Author Rowell has written perhaps the best depiction of the joys and pratfalls of young love that I have read in a long time. She allows Park and Eleanor to revel in first touches, the anxieties of normal separations, the thrill that happens when simply glimpsing the other unexpectedly in the hallway. She is in no hurry to foist a physical escalation on this relationship, which is refreshing in this day and age of rushed intimacy. Neither do Eleanor and Park rush to get to know each other’s circumstances; much of their relationship is expressed through their utter thrill at simply being together, in fully existing for and with each other, and letting the discoveries come at their own pace, in their own time.
But life won’t let up, and the two are pushed into having to confront the forces around them that threaten to pull them apart – including those that lie within themselves. When Eleanor’s home situation explodes in a direction that exemplifies how ignored rationalizations and expected confrontations can be masking what really is, the two must make hard decisions that are both wrenching and heart breaking.
This book, which flits between Eleanor and Park’s internal dialogs in snippets and flow, is a masterful work that is a reminder of how life used to be to those of us who are long past high school and teen aged stress, and must be a catharsis for those in similar situations, even if less dire. In its strange and wonderful way, it is uplifting, even if the triumphs are muted by circumstance. (Isn’t it a shame that this so often is the case?)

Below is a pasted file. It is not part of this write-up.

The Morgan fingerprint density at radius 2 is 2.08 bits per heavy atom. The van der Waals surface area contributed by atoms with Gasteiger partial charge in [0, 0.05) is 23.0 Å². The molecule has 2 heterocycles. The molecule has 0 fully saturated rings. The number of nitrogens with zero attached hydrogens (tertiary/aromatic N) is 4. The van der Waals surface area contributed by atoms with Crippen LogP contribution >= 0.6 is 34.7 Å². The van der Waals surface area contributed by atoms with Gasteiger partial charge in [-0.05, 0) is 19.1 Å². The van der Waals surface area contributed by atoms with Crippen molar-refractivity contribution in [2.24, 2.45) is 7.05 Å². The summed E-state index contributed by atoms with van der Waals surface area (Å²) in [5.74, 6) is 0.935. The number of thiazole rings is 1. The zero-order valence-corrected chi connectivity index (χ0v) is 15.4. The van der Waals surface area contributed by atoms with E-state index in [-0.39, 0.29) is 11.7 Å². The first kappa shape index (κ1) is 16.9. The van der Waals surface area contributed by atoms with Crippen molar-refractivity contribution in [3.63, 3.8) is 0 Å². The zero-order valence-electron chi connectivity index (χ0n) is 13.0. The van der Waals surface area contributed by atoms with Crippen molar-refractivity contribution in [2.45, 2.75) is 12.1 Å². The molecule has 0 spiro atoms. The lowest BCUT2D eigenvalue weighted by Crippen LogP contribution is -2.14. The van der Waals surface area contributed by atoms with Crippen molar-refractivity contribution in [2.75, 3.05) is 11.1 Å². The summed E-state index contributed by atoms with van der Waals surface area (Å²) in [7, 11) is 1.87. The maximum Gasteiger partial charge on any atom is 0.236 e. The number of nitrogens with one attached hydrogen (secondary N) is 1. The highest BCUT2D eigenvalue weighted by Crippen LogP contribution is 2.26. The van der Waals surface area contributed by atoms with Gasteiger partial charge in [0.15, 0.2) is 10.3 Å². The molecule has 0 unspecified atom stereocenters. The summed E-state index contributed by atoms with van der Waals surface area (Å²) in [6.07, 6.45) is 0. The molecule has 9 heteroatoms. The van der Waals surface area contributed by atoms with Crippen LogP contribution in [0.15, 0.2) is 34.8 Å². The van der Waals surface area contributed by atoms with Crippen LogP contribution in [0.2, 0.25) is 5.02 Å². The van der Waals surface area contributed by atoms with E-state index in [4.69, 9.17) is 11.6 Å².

Yes, at times the book is gritty and coarse. So is life. This does not make it less valuable, less true; if anything, its refusal to sugar coat its story makes it all the more remarkable and worthy of our attention. I hope that teens who are denied an opportunity to read this book by adults locked in purposeful deniability take it upon themselves to seek it out, and to determine for themselves whether it resonates for their own purposes and enjoyment.
Happily, the real life drama of author Rainbow Rowell and Minnesota did not end with the rescinding of the invitation to speak at the Anoka County Library. Other, more forward minded organizations (and dedicated librarians) stepped forward, and at the end of October, Ms. Rowell was invited to participate in a community forum on YA lit and kids’ right to read at Metropolitan State University, followed by a book signing the next night in St. Paul, Minnesota. According to reports, both events were well attended and the author was well received. A good time was had by all.
Even in real life, sometimes there are happy endings.